October 14/21, 2019: Volume 35/Issue 8
By Lisbeth Calandrino
Do you ever wonder how stores that are so much alike can stay in business? (I’m talking about home centers in particular.) Think about it; they have the same problems you have: distinguishing themselves from the competition. Not only are they the same size, but they carry very similar products as their competitors.
I bring this up because businesses are always struggling with developing a competitive advantage. How does it work? Do they get better deals on their products, do they sell substandard materials? It’s doubtful they get real deals on their products. If they’re buying tons, I’m sure they get price breaks. My hunch is they buy different products. If they sold substandard materials, they would be out of business. From my experience, I believe they know their customers.
Building a competitive advantage starts with distinguishing your perfect customer. It doesn’t start with you saying, “I have to sell more than them, or they’re taking my customers.” The Dollar Store gets every customer who wants to save money; it has nothing to do with not having enough money. They don’t advertise “Come in because you’re poor.” It’s a “price-only” offer. If you want to save money, you go to the Dollar Store. Sometimes you find an item that’s a name brand, and you feel like you’ve really won.
If the cheapest price is what your customer is after, you can’t stop them from looking and comparing. The question is, why would you want the customer seeking the lowest price? The lowest price customer won’t keep you in business.
Here are some ways to determine your “best” customer and how to keep them close:
Determine your perfect customer. Look through your invoices of sold customers and pull out the ones who have purchased big-ticket items. Have they bought similar products? How did they pay for their large purchases? Check their invoices and see if there are other similar factors. Compare everything from what they bought to where they live. Put together your pro- file of the perfect customer.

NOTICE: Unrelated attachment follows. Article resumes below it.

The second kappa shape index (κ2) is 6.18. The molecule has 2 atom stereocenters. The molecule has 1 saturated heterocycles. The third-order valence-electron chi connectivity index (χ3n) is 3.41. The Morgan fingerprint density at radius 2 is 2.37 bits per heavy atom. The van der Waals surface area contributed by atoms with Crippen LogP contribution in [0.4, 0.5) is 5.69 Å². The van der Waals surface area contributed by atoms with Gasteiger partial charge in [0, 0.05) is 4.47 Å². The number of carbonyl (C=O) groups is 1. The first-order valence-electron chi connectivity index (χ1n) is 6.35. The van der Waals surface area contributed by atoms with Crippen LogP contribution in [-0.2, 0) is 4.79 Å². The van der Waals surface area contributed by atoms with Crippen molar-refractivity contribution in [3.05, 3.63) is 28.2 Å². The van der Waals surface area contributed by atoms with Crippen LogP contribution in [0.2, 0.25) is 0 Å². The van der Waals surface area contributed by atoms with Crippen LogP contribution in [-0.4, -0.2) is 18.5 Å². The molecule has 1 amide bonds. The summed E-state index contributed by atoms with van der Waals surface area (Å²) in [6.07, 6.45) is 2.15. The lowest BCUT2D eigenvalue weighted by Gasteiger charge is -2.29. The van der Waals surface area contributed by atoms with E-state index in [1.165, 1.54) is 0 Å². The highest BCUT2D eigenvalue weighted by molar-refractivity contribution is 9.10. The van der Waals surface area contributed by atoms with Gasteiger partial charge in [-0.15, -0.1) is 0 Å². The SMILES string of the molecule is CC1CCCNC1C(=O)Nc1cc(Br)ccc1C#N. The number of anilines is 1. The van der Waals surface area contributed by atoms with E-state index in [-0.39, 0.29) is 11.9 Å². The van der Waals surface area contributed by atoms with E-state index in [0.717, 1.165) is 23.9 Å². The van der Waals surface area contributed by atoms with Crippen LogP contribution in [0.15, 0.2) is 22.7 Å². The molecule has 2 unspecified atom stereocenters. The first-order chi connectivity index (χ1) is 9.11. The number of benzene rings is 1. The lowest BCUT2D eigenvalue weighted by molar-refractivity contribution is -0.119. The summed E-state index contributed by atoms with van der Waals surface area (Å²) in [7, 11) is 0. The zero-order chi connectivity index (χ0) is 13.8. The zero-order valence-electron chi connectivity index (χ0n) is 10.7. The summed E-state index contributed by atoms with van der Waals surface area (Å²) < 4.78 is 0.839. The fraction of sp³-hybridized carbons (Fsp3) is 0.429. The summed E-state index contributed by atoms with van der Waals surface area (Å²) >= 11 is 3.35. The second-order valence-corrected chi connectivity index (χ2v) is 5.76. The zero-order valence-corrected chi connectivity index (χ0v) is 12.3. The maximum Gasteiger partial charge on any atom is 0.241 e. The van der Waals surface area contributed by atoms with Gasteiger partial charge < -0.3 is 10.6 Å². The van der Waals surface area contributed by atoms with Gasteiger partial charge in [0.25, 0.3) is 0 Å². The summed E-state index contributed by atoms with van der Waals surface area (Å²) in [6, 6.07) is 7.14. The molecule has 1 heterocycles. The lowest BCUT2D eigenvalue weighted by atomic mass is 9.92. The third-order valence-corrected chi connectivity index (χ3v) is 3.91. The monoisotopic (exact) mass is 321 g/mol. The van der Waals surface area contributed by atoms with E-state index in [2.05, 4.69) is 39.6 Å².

Don’t be reactive, be proactive. If you’re going to compete, you will have to do something different. Note: This is not the same as doing things “differently.” Let’s say your competitor offers a one-year warranty on their installation. Your competitive strategy is to offer a five-year warranty. That’s doing the “thing differently.” If you were to say you were doing an inspection after the first year to make sure the flooring is performing properly and repairing any problems or make a recommendation, then you’re different.
Train your employees to be the best, not better. Being the best would mean doing something entirely different. Welcoming your customers into your store with a cup of coffee, provide elegant furniture for them to sit on, having your television on and connecting to your website to show products and links to your suppliers. How about bringing up video testimonials and Facebook comments from happy customers. (Don’t forget snacks for the dog.)
Manage the customer experience by delivering more than customer service. Customer service is basically determining a customer’s problem and then solving it. This is the basis of everyone’s business; if you can’t do this, you’ll be out of business.
Keep your customers close. Hosting events in your store, involving customers in your charity events and holding in-house focus groups will bring you closer to your customers. Find new ways to spend time with them.
Lisbeth Calandrino has been promoting retail strategies for the last 20 years. To have her speak at your business or to schedule a consultation, contact her at firstname.lastname@example.org.